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How to make your samples sound better – 11 practical tips

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How to make your samples sound better?

Samples have become the backbone of the modern music. Samples inspire you. They save time. And they are everywhere now! So do you use samples in your music? Would you like to know, how to make your samples sound better?

The process of making your samples sound better can be divided into these tips –

  1. Get the samples in wav format.
  2. Is it complimenting the song?
  3. Prefer dry samples.
  4. Do pitch correction first.
  5. Use corrective EQ.
  6. Shape their dynamics.
  7. Use automation on your samples.
  8. Boost the required frequencies.
  9. Layer it.
  10. Use resampling.
  11. Use fades after trimming and slicing.

Below are the details of each of these steps. Remember these steps are not the only way to improve your samples, there can be  many other ways. But for now lets jump into these.

1. Get the samples in wav format

The first and foremost thing to keep in mind is to get the highest quality sample in the first place.

That’s the key to getting the best sound out of any sample regardless of it being a sample or anything else.

Wave format or wav is the format that has been used since the audio production began digitally because this format involves no compression of the data at all.

The audio samples stay the same quality from the point of their origin till production.

Another important thing about a lossless format such as wave is when you process these sounds, the quality is retained and they don’t get distorted so there’s no artifact.

  • The reason is, high quality audio files have enough digital information that can be tweaked within them as the analog audio when converted into digital audio, it gets converted into digital information called samples. The more the samples or information, the higher the quality.

Whereas when you use formats that are compressed, the processing done on them reduce their quality because they don’t have enough samples or information within them to perform much manipulation.

Always go for the samples that are in wav format.

So with that said, let me introduce you to our –

Giant 808 Sample Pack [1000 high quality 808 samples] + Free Apache Essentials Drum Kit! @ $5.9 Only!

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2. Is it complimenting the song?

After having found the lossless sample formats like our Apache Essential Drum Sample Pack, you also need to be aware of your production style and genre.

Getting the sound that does not belong to your music or song will not blend in and will sound awkward!

For instance if you want to produce an EDM track, if you use the samples of an RnB or rock then it’s going to sound horrible in your track.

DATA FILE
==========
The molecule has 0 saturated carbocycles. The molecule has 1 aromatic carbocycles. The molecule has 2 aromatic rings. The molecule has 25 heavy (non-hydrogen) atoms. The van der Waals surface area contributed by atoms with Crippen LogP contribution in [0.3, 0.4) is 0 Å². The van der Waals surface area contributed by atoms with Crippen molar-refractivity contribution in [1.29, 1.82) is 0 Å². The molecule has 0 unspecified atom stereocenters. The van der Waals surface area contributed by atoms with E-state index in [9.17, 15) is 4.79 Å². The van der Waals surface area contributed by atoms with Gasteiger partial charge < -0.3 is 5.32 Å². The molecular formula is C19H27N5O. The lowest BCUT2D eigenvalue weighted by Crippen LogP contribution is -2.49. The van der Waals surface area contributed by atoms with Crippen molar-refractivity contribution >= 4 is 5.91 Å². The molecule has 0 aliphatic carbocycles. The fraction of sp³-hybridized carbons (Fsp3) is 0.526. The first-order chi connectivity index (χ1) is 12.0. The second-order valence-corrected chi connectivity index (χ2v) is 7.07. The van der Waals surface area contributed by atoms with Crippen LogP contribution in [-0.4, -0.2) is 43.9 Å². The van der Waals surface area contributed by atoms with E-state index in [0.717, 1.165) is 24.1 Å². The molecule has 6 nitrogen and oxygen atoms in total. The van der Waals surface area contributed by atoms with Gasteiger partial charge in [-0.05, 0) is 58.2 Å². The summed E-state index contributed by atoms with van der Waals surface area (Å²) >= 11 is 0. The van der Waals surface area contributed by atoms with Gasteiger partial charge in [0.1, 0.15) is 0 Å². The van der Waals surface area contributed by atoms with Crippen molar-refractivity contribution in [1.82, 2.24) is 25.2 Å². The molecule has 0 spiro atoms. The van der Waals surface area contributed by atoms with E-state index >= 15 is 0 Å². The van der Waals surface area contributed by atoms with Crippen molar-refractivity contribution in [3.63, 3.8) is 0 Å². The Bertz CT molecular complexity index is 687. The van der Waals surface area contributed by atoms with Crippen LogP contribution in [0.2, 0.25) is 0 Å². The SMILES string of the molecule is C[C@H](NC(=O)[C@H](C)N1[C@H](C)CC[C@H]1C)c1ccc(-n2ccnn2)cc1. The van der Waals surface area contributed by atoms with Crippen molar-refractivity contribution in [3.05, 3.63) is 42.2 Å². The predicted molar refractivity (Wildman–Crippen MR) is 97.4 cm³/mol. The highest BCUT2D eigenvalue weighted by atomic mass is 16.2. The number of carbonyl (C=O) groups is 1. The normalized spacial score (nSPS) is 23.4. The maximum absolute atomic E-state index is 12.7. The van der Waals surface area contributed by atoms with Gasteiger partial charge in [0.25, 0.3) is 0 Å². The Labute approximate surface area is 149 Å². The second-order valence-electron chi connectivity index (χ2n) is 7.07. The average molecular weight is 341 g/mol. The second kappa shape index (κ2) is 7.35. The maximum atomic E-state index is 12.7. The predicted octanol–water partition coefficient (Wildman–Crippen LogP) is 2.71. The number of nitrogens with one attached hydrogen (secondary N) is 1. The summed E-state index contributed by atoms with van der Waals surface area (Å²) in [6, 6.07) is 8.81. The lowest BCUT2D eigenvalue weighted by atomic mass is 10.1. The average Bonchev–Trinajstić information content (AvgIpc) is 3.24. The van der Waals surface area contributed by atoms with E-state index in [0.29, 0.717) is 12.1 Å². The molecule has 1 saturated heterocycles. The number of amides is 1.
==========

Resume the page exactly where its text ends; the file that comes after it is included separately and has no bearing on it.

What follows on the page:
Any amount of processing on that sample is not going to make it work in that track.

  • Even if the sample you choose belong to the same style or genre still you need to check if it compliments with the rest of the instruments in the track. Does the kick compliments with the bass? Do the guitars compliment the vibe? Is the snare fitting well with everything else? Is the sample of right length? Is it matching with the vibe of the track? Does your track sound vintage and is the sample modern?

You see, using the sample with the elements it doesn’t belong with is a recipe for a weird vibe that’s only going to spoil your track.

3. Prefer dry samples

Dry samples will be best for obvious reasons. You will be able to process them the way you want. Sometimes when the samples have effects like reverb or delays on them, they take a lot of effort to fit into a track we’re making in a different vibe.

Also if you are manipulating them in some way like time stretching or reverb the effects start showing weird artifacts. So be aware of the samples having effects on them.

Or if you do have to use them for any reason, see if they belong to the key of the song atleast and loop them smartly so the effects blend in well with the rest of the track. There’s a solution for everything!

With that said we have samples that are great to fit your project even if they have effects on them as we took special attention to make it as applicable in any situation. So make sure to check – Apache Essentials Drum Sample Pack 

So don’t hesitate to check it out!

4. Do pitch correction first

If you find melodic samples, the first thing to do is pitch correction or changing the sample’s key. This can be done in any sampler by just adjusting it’s semitone values.

Correcting the pitch of your sample has the first priority in my list because when you change the pitch of any sample, the tonality of the sample changes. With that happening, you will be able to judge better for its further processing.

If you want to add something to it or cut something from it will be revealed to you after you have applied the pitch correction to the sample.

5. Use corrective EQ